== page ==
Reduced GSK-3β mRNA levels in postmortem dorsolateral prefrontal cortex of schizophrenic patients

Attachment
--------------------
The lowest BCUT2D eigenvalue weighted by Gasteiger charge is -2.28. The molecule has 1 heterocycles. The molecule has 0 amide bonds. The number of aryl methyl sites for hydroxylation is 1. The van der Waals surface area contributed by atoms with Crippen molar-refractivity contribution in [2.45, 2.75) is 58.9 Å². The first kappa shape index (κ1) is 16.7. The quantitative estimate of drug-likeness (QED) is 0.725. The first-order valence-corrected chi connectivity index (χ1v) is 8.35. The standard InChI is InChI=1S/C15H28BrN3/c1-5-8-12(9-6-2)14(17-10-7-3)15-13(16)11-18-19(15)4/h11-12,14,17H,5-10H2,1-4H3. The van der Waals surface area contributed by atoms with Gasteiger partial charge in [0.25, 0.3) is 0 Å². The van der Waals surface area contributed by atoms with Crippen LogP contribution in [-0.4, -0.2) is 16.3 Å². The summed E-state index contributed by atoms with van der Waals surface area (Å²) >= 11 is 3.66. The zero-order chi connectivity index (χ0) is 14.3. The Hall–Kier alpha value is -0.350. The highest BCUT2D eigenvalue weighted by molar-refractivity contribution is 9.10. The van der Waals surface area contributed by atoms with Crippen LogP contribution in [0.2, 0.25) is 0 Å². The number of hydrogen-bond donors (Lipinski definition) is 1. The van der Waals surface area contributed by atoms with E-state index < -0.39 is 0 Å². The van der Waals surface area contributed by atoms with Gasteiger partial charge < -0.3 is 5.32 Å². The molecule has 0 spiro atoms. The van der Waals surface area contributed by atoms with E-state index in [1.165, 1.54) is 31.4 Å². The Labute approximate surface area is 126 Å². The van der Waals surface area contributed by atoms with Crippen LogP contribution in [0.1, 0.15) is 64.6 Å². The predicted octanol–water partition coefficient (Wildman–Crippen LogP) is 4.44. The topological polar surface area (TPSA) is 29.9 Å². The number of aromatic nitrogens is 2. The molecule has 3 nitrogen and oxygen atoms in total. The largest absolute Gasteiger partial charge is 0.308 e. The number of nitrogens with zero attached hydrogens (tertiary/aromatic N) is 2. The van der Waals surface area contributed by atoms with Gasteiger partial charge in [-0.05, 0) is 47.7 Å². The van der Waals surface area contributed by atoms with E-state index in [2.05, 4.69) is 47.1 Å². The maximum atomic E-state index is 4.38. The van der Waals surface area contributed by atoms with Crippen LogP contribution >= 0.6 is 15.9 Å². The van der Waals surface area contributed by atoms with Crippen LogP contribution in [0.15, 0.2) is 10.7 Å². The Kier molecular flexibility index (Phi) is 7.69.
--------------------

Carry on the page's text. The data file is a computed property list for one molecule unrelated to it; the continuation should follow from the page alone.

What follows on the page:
Glycogen Synthase Kinase (GSK)-3 is a ubiquitous serine/threonine protein kinase highly abundant in brain which plays a key role in neural development and neuron survival. We have previously reported that GSK-3β protein levels and GSK-3 activity are reduced by over 40% in postmortem prefrontal cortex of schizophrenic patients compared to patients with bipolar illness, unipolar depression and to normal controls, and Emamian et al. have recently presented convergent evidence for impaired AKT1-GSK-3β signaling in schizophrenia. Using specimens of dorsolateral prefrontal cortex tissue obtained from The Stanley Medical Research Institute's Brain Collection, from the same subjects used previously, we now show that GSK-3β, but not GSK-3α, mRNA levels are 36% lower in the patients with schizophrenia compared to all other comparison groups. The present study lends further support to the finding of low GSK-3β levels in schizophrenia and extends this observation by suggesting that the decrease in GSK-3β may be due to reduced protein synthesis possibly due to altered transcriptional drive of the GSK-3β gene.
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